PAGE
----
Chelsea Manning, the former U.S. Army private convicted of espionage for releasing thousands of classified documents to Wikileaks, had several interesting points in an op-ed published in Sunday's New York Times.
Among the most vital: That today's U.S. Army severely hampers the media's ability to independently report from war zones. That difficult relationship has existed as long as journalists have followed armies. But Manning put a modern twist to the tale, saying that Americans are being duped about what's going on in Afghanistan and Iraq because the Pentagon simply won't allow quality reporting to happen.
By quality, the former soldier means reporting not guaranteed to toe the military's line.
Some may find it difficult to trust Manning's writings because of his dubious place in American history -- a person convicted of espionage -- but it is certainly worth a larger look.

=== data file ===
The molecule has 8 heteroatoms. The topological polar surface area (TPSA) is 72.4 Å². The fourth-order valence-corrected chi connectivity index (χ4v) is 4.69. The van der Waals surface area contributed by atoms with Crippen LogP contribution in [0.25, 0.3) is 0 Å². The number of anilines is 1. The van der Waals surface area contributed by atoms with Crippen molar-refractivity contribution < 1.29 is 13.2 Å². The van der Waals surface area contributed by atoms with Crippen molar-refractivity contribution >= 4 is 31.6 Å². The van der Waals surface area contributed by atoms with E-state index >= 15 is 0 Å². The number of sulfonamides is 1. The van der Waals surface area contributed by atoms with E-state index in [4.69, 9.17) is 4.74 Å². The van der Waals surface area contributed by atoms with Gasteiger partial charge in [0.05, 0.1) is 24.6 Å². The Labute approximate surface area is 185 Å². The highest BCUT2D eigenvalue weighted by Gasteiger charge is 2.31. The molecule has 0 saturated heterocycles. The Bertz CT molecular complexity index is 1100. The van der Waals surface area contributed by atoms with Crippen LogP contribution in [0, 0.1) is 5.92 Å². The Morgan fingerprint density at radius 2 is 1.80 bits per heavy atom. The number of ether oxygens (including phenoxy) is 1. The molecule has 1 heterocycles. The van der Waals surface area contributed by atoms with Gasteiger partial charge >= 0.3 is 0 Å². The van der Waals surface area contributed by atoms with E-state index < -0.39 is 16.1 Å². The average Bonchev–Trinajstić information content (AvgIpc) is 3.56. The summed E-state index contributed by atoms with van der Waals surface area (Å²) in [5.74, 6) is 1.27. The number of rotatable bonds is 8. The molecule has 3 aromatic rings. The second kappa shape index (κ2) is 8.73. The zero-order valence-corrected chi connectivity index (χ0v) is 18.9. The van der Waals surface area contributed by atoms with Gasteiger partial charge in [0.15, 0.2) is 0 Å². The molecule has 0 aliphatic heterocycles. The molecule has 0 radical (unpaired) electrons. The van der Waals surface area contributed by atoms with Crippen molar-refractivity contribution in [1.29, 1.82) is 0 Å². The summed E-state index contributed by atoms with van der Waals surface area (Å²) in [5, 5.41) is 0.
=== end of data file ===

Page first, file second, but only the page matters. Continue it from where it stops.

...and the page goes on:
"The process of limiting press access to a conflict begins when a reporter applies for embed status. All reporters are carefully vetted by military public affairs officials. This system is far from unbiased. Unsurprisingly, reporters who have established relationships with the military are more likely to be granted access.
"Less well known is that journalists whom military contractors rate as likely to produce 'favorable' coverage, based on their past reporting, also get preference. This outsourced 'favorability' rating assigned to each applicant is used to screen out those judged likely to produce critical coverage.
"Reporters who succeeded in obtaining embed status in Iraq were then required to sign a media 'ground rules' agreement. Army public affairs officials said this was to protect operational security, but it also allowed them to terminate a reporter’s embed without appeal."
-- Phillip Tutor